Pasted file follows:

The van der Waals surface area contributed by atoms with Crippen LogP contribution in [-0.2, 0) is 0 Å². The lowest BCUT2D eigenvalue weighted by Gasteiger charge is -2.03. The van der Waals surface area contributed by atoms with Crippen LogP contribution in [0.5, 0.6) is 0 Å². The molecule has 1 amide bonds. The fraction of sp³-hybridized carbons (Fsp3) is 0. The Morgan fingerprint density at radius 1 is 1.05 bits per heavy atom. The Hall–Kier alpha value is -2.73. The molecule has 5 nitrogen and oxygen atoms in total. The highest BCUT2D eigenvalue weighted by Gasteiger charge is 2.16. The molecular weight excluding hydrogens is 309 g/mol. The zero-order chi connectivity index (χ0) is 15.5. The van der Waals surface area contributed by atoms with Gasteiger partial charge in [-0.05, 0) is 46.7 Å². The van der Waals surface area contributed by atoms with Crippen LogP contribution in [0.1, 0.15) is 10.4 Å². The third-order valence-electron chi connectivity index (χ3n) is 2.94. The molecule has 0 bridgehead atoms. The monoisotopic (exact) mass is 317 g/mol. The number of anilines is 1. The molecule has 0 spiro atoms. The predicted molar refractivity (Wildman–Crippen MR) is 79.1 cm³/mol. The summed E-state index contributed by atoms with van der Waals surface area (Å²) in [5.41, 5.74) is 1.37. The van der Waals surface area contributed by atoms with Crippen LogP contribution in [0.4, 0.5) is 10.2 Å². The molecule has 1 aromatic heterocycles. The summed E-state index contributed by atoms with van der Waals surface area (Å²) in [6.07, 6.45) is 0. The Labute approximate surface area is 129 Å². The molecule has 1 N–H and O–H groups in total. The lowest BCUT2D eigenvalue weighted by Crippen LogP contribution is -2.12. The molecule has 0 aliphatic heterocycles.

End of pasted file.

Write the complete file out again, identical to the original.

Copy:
The van der Waals surface area contributed by atoms with Crippen LogP contribution in [-0.2, 0) is 0 Å². The lowest BCUT2D eigenvalue weighted by Gasteiger charge is -2.03. The van der Waals surface area contributed by atoms with Crippen LogP contribution in [0.5, 0.6) is 0 Å². The molecule has 1 amide bonds. The fraction of sp³-hybridized carbons (Fsp3) is 0. The Morgan fingerprint density at radius 1 is 1.05 bits per heavy atom. The Hall–Kier alpha value is -2.73. The molecule has 5 nitrogen and oxygen atoms in total. The highest BCUT2D eigenvalue weighted by Gasteiger charge is 2.16. The molecular weight excluding hydrogens is 309 g/mol. The zero-order chi connectivity index (χ0) is 15.5. The van der Waals surface area contributed by atoms with Gasteiger partial charge in [-0.05, 0) is 46.7 Å². The van der Waals surface area contributed by atoms with Crippen LogP contribution in [0.1, 0.15) is 10.4 Å². The third-order valence-electron chi connectivity index (χ3n) is 2.94. The molecule has 0 bridgehead atoms. The monoisotopic (exact) mass is 317 g/mol. The number of anilines is 1. The molecule has 0 spiro atoms. The predicted molar refractivity (Wildman–Crippen MR) is 79.1 cm³/mol. The summed E-state index contributed by atoms with van der Waals surface area (Å²) in [5.41, 5.74) is 1.37. The van der Waals surface area contributed by atoms with Crippen LogP contribution in [0.4, 0.5) is 10.2 Å². The molecule has 1 aromatic heterocycles. The summed E-state index contributed by atoms with van der Waals surface area (Å²) in [6.07, 6.45) is 0. The Labute approximate surface area is 129 Å². The molecule has 1 N–H and O–H groups in total. The lowest BCUT2D eigenvalue weighted by Crippen LogP contribution is -2.12. The molecule has 0 aliphatic heterocycles.